I’ve recently gotten into the habit of knocking out mice before I fed them to my snakes for the reason you just mentioned. I tried that first with the tiger and he ignored it. Hopefully he will come around just like my tree boas did eventually. In the meantime I never leave them unattended and if the mouse isn’t eaten immediately I remove it after about 5 min. I’ve seen some horrific injuries from rodent bites and infections. The dealer I bought him from uses small rats but I went with the mice because their smaller and just fed him 2 smaller ones. Anyway thanks for the warning. I noticed you worked at the Bronx zoo which is the first place I ever saw one of these snakes when I was a little kid. Their color and size fascinated me and now the attitude as well haha. Take care

    • avatar

      Hi Charles,

      Many firsts for me at the Bx Zoo as well (I grew up nearby)…

      None will refuse dead prey long term…moving via tongs may help, but they all take them eventually. Enjoy, Frank

  6. avatar

    I have no intention to give up, my tree boas were a big pain at first but using forceps helped bring them around, besides their teeth are too long for me to let my fingers anywhere near them when they are hungry haha. I’m sure my tiger rat will settle down too. I will say that the boas show a huge preference for fresh rather than frozen often even regurgitating previously frozen mice. I don’t know if they can sense heartbeat, but their reaction seems to suggest something like this. Knocking mice out is unpleasant but my snakes seem to appreciate it.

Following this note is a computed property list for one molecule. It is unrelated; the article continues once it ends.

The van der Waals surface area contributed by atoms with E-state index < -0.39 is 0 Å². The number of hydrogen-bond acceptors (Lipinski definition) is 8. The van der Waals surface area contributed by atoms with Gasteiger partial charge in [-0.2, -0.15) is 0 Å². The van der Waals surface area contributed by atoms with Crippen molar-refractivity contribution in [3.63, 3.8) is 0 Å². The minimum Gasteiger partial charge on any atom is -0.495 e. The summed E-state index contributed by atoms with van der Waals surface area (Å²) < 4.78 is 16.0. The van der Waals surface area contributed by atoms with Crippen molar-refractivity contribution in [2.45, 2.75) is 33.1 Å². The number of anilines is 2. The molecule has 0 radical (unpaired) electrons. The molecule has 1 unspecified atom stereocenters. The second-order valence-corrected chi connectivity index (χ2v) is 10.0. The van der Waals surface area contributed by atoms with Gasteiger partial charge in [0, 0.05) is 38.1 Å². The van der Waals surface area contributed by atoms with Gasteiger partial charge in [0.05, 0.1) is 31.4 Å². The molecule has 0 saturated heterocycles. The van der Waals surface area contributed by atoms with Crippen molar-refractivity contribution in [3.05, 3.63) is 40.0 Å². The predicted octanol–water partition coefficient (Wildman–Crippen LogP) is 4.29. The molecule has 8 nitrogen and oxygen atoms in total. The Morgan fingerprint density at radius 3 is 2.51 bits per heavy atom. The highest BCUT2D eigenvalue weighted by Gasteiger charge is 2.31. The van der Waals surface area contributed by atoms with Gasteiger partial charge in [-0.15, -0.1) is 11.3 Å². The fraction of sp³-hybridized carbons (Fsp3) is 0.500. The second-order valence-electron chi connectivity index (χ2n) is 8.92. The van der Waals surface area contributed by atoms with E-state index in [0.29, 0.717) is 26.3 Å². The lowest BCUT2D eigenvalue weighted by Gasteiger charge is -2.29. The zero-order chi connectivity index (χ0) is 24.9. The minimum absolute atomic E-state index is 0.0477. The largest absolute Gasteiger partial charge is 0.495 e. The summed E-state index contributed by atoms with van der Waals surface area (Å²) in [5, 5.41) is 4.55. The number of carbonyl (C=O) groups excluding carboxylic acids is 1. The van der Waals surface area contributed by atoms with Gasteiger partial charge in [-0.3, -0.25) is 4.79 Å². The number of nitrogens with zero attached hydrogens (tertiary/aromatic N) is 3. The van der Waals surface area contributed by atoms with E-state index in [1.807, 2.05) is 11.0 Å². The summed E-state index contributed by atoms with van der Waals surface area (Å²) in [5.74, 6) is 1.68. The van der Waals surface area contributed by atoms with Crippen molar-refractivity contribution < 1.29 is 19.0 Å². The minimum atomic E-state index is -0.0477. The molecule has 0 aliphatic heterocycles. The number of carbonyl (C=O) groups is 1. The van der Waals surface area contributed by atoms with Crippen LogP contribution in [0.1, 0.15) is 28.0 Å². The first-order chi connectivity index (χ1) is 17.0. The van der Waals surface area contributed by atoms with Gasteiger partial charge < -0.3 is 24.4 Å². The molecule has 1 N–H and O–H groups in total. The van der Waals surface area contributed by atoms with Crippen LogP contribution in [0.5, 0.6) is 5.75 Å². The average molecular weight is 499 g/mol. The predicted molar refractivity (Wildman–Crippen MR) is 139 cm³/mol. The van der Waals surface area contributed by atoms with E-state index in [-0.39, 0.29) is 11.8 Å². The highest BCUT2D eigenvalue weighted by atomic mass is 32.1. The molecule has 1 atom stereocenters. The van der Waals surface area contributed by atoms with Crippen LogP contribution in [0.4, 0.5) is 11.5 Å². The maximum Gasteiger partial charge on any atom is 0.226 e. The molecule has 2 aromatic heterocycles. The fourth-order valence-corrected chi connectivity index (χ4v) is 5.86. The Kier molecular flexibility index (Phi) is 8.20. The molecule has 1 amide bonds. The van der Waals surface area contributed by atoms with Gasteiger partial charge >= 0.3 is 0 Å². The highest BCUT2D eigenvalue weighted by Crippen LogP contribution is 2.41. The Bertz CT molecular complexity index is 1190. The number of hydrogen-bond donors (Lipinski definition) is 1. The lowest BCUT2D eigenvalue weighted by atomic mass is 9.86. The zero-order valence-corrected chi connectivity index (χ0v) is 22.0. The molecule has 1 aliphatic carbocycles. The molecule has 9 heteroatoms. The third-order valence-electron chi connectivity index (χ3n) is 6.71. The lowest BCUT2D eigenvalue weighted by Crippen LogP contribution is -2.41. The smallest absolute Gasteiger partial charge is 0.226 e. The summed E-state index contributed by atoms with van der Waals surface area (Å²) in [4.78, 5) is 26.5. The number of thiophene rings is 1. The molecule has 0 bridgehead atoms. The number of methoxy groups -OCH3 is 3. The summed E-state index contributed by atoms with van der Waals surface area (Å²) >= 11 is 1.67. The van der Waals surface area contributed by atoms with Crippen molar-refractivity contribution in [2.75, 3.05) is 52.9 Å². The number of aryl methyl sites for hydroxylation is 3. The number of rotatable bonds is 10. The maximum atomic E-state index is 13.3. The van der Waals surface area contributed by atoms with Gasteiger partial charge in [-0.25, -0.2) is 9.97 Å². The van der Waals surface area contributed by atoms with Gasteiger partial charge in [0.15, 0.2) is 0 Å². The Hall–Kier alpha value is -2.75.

7. avatar

    Fed the tiger rat snake Saturday evening and he ate 1 dead mouse finally. I remembered a trick my dad used and just sealed it in a jar. Immediately after it stopped moving I gave it to the snake and he hesitated at first but he did come around and eat it. Next week I will try for all of them. I want to get a couple chicks and see what happens since as you said they are known for eating farmers chickens. Cheaper than mice in my neighborhood probably alternate so he can get a more varied diet. Anyway figured I’d give you an update.

    • avatar

      Thanks, Charles,

      I don’t have any experience raising them solely on chicks, should be fine…some individuals become fixated on them and refuse rodents for awhile (but, as with most, hunger works wonders…my grandmother used it on me, and now I eat everything!). Cleanup after chick meals can be a bit messier than with mice. Enjoy, Frank

  8. avatar

    Yeah I won’t be using chicks often. More like an occasional treat. We’ll see what happens.

  9. avatar